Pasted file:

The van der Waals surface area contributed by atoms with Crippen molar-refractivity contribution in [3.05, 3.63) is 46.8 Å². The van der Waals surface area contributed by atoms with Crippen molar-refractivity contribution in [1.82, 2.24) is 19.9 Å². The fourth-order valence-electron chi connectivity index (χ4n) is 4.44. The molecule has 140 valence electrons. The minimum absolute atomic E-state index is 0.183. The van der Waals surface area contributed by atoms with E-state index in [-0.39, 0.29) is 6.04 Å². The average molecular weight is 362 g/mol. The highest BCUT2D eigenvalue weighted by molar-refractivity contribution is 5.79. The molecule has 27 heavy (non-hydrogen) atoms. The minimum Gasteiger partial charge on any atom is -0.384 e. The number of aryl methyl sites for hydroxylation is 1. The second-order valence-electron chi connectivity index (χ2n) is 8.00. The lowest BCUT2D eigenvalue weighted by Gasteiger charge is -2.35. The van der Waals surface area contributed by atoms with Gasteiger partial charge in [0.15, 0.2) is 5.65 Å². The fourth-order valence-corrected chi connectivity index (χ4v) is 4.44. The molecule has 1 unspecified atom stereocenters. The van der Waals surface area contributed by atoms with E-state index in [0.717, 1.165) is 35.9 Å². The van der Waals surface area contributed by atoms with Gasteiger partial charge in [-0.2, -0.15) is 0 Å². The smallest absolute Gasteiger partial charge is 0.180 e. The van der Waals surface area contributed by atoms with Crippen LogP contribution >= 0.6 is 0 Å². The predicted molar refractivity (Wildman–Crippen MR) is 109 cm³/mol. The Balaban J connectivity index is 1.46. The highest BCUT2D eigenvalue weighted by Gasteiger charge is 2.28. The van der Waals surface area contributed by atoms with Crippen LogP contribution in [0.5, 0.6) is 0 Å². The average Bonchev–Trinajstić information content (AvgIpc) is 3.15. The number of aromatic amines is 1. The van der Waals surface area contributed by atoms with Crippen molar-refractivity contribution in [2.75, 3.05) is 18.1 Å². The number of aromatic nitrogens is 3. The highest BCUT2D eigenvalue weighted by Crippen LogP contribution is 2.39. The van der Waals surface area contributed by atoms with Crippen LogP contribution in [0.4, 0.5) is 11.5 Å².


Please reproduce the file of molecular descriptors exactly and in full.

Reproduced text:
The van der Waals surface area contributed by atoms with Crippen molar-refractivity contribution in [3.05, 3.63) is 46.8 Å². The van der Waals surface area contributed by atoms with Crippen molar-refractivity contribution in [1.82, 2.24) is 19.9 Å². The fourth-order valence-electron chi connectivity index (χ4n) is 4.44. The molecule has 140 valence electrons. The minimum absolute atomic E-state index is 0.183. The van der Waals surface area contributed by atoms with E-state index in [-0.39, 0.29) is 6.04 Å². The average molecular weight is 362 g/mol. The highest BCUT2D eigenvalue weighted by molar-refractivity contribution is 5.79. The molecule has 27 heavy (non-hydrogen) atoms. The minimum Gasteiger partial charge on any atom is -0.384 e. The number of aryl methyl sites for hydroxylation is 1. The second-order valence-electron chi connectivity index (χ2n) is 8.00. The lowest BCUT2D eigenvalue weighted by Gasteiger charge is -2.35. The van der Waals surface area contributed by atoms with Gasteiger partial charge in [0.15, 0.2) is 5.65 Å². The fourth-order valence-corrected chi connectivity index (χ4v) is 4.44. The molecule has 1 unspecified atom stereocenters. The van der Waals surface area contributed by atoms with E-state index in [0.717, 1.165) is 35.9 Å². The van der Waals surface area contributed by atoms with Gasteiger partial charge in [-0.2, -0.15) is 0 Å². The smallest absolute Gasteiger partial charge is 0.180 e. The van der Waals surface area contributed by atoms with Crippen LogP contribution >= 0.6 is 0 Å². The predicted molar refractivity (Wildman–Crippen MR) is 109 cm³/mol. The Balaban J connectivity index is 1.46. The highest BCUT2D eigenvalue weighted by Gasteiger charge is 2.28. The van der Waals surface area contributed by atoms with Crippen LogP contribution in [0.5, 0.6) is 0 Å². The average Bonchev–Trinajstić information content (AvgIpc) is 3.15. The number of aromatic amines is 1. The van der Waals surface area contributed by atoms with Crippen molar-refractivity contribution in [2.75, 3.05) is 18.1 Å². The number of aromatic nitrogens is 3. The highest BCUT2D eigenvalue weighted by Crippen LogP contribution is 2.39. The van der Waals surface area contributed by atoms with Crippen LogP contribution in [0.4, 0.5) is 11.5 Å².